Continued from part 1 Q: I take it, since this was predominantly an engine discussion, that you feel like one tire manufacturer and one chassis is probably the way to stick for the future? BRIAN BARNHART: Well, you're right on both counts.
Continued from part 1
Q: I take it, since this was predominantly an engine discussion, that you feel like one tire manufacturer and one chassis is probably the way to stick for the future?
BRIAN BARNHART: Well, you're right on both counts. It was an engine roundtable discussion. And with regards to chassis and tire, we've got two of the finest manufacturers in the world in Dallara and Firestone.
And I've told a lot of people that I think Firestone makes the best race tire in the world. It's the safest, most reliable, most consistent tire going. And I could never envision another brand being on an Indy car. And I think Dallara is recognized as one of the most respected chassis builder worldwide.
And when you stop and look at the versatility of our schedule and the diverseness from street to permanent roads, to short ovals, when you run three-quarters of a mile at Richmond and seven-eighths of a mile at Iowa, the flat track at Milwaukee, and high banks at Texas, and super speedway like Indianapolis as well at 225 miles an hour, it's the only car in the world capable of doing what our car does, and it does it very well. I mean we have good quality races on all types of venues with the same car.
It's also the best way for us to control speeds, to control costs, to control the pace of development, to control specifications, we think, to stay with single supply in the chassis and the tire departments, and it's our ultimate goal to attract new manufacturers participation on the engine side.
Q: Brian, could you, first off, a question about Danica. Did you see anything different or suspect about her driving at Iowa? I'm sure you heard some of the complaints after the race.
BRIAN BARNHART: I did. And it's no different than any other race that we run and whether it's her or anyone else. Generally what happens is if a driver's car is not as good as they would like it to be, and they're not able to progress as they would like to and pass and move up into the field, they get a little defensive and try and protect positions as best they can.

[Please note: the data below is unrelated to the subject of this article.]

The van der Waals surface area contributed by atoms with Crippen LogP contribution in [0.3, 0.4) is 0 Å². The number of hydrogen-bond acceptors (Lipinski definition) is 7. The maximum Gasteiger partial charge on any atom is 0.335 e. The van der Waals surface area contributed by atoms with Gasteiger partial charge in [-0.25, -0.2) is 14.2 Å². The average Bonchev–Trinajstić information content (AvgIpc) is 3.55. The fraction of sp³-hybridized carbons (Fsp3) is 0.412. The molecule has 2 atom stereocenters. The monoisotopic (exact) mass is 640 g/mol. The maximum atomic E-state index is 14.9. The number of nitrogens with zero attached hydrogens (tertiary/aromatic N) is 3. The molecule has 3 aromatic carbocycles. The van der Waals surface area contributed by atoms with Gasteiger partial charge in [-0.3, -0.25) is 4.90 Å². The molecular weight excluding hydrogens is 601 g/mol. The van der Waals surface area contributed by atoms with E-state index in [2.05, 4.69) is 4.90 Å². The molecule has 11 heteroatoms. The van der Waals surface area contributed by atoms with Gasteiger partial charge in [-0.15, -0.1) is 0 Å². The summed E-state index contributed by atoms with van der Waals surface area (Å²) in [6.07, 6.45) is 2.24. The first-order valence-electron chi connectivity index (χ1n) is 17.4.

And the role of the officials and sanctioning body, and me in particular, is to make sure they don't do that, that they don't advantage themselves or disadvantage their competition in an unsportsmanlike fashion.
And it's also not one of those things where you just pull over and let the next guy go. What I think is probably happening a little bit is I think guys are getting a little frustrated and she needs to be a little careful that she has earned her respect from her peers through the first two or three years of participation in this series.
And if things aren't going so well, she needs to continue to treat her fellow competitors with respect. If she doesn't, that will probably come back to cost her in terms of losing respect amongst her competitors.
Q: On the roundtable, I was wondering, I know some of the Champ Car drivers were lobbying a return to the turbo charged engines and I know you said that was something that was discussed. What are the pros and cons from your viewpoint on that?
BRIAN BARNHART: The only con associated with the turbo charger is going to be additional costs, from something that we're currently not running. You're going to have to get turbo chargers, you'll have to get waste gates and associated hardware with them. We need to be careful not to allow a lot of turbo charger development, because that would also increase costs from something we don't have.